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Afghanistan’s Anti-Taliban Stronghold Gears Up For New Fight Against Militants

People wave the Afghan flag and chant slogans in support of the Afghan security forces fighting against the Taliban in Panjshir Province.

PANJSHIR VALLEY, Afghanistan -- With its soaring cliffs and steep gorges, this famed region has never been conquered by invading forces during more than 40 years of war.

It was a bastion of resistance to occupying Soviet troops in the 1980s and later the Taliban, until that fundamentalist group's brutal regime was toppled by the U.S.-led invasion in 2001.

Now, residents of the Panjshir Valley, which spills from the Hindu Kush Mountains to within about 150 kilometers of Kabul to the south, are gearing up for a new fight against their old nemesis.

The Taliban has captured around half of Afghanistan’s roughly 400 districts and 10 of the country’s 34 provincial capitals in a blistering offensive since the final pullout of foreign forces began on May 1.

The insurgents have seized control of large swaths of territory bordering Panjshir, including nearly all of the northern provinces of Badakhshan, Takhar, and Baghlan, and parts of the eastern province of Laghman.

With the Taliban threatening outside their gates, hundreds of residents have taken up arms to help government forces repel the militants. Former combatants are also training a new generation of fighters.

‘Defend Their Homeland’

“We have started to give combat training to our young men,” says Abdul Ahad Mujahid, one of the instructors.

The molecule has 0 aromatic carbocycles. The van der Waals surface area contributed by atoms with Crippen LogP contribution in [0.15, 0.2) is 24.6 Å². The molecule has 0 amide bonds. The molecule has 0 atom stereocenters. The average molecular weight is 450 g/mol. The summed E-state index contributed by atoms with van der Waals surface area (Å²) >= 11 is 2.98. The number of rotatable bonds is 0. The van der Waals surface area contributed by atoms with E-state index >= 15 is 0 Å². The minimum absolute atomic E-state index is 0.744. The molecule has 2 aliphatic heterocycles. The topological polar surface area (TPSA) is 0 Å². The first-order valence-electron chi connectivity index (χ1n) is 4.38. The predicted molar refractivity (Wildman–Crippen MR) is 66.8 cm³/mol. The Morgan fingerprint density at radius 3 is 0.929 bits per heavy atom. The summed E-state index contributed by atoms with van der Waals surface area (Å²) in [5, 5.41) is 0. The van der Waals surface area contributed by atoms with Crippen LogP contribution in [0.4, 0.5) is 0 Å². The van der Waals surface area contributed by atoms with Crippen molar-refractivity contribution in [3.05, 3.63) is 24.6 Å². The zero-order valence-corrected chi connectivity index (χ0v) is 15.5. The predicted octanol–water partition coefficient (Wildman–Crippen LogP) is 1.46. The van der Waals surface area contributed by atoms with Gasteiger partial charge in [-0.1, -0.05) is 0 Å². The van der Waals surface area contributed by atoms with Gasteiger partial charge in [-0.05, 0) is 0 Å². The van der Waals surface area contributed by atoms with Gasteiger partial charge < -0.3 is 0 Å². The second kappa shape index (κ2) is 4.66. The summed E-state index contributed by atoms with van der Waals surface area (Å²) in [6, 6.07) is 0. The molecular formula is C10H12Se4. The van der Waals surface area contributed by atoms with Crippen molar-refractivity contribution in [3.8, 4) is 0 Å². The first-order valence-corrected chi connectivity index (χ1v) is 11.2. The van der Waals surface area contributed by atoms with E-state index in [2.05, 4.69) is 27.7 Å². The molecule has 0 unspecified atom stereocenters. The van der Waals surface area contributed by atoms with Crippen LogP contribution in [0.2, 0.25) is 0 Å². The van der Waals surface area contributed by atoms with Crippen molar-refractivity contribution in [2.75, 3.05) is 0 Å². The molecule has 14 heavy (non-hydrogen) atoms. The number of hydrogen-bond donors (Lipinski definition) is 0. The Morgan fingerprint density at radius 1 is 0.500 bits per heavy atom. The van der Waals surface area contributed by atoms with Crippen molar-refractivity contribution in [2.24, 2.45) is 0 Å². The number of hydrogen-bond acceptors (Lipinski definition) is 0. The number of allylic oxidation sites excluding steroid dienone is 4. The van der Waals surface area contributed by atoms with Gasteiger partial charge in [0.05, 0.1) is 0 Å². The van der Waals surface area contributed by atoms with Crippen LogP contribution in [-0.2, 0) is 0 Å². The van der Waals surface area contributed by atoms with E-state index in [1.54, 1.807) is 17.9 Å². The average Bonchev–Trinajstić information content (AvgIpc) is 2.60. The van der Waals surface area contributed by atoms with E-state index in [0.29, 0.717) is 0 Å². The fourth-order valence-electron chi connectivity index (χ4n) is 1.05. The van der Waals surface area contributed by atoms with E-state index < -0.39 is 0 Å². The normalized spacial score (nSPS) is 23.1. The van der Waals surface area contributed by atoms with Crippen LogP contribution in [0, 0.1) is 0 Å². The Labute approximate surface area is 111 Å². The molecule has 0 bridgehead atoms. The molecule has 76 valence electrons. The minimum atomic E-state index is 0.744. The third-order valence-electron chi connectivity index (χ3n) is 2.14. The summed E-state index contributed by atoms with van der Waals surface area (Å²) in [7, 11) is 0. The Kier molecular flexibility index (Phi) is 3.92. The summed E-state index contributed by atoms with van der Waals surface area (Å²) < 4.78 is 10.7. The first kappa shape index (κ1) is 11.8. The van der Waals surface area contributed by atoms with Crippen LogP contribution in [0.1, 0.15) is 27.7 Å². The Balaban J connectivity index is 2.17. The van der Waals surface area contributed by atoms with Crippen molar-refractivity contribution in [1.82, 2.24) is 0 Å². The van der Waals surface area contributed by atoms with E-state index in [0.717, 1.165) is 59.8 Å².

The 58-year-old is a former member of the mujahedin, the U.S.-backed Islamist guerrilla fighters who battled Soviet forces during Moscow’s 1979-89 occupation. He later joined the Northern Alliance, a coalition of anti-Taliban groups that resisted Taliban rule from 1996-2001.

“We train them for five weeks during which they learn to handle weapons and land mines,” Mujahid says. “Then they are ready to defend their homeland.”

Among the young men receiving training is Yusef Ahmadi.

"We are being trained so we have the skills that we need to fight the enemy. We have done physical fitness and drills. We are currently learning how to handle Kalashnikovs,” he says in reference to the Soviet-designed AK-47 assault rifle, the weapon of choice for guerrillas and militants around the world.

The Panjshir Valley, located in the province of the same name, has so far been largely shielded from Taliban attacks. But recently, the militants have encroached on the valley.

Taliban militants attacked government forces in Panjshir’s Abshar district on August 8, sparking clashes.

Nearly a year ago, the insurgents attacked the same district in an attempt to seize the government headquarters before they were pushed back. Police said 20 villagers were taken hostage by the Taliban but later released.

An Afghan boy sits next to poster bearing the image of the late resistance leader Ahmad Shah Masud.
An Afghan boy sits next to poster bearing the image of the late resistance leader Ahmad Shah Masud.

Abdul Basit, a 26-year-old, says scores of young men from his home district of Rokha are receiving military training.

"We don’t want to go to war without knowing anything,” he says. “We are getting valuable lessons from our instructors. They have experience of fighting the Soviets and the Taliban.”

When their training is completed, the young men will be tasked with defending their villages and districts alongside troops from the Afghan National Army and Afghan National Police.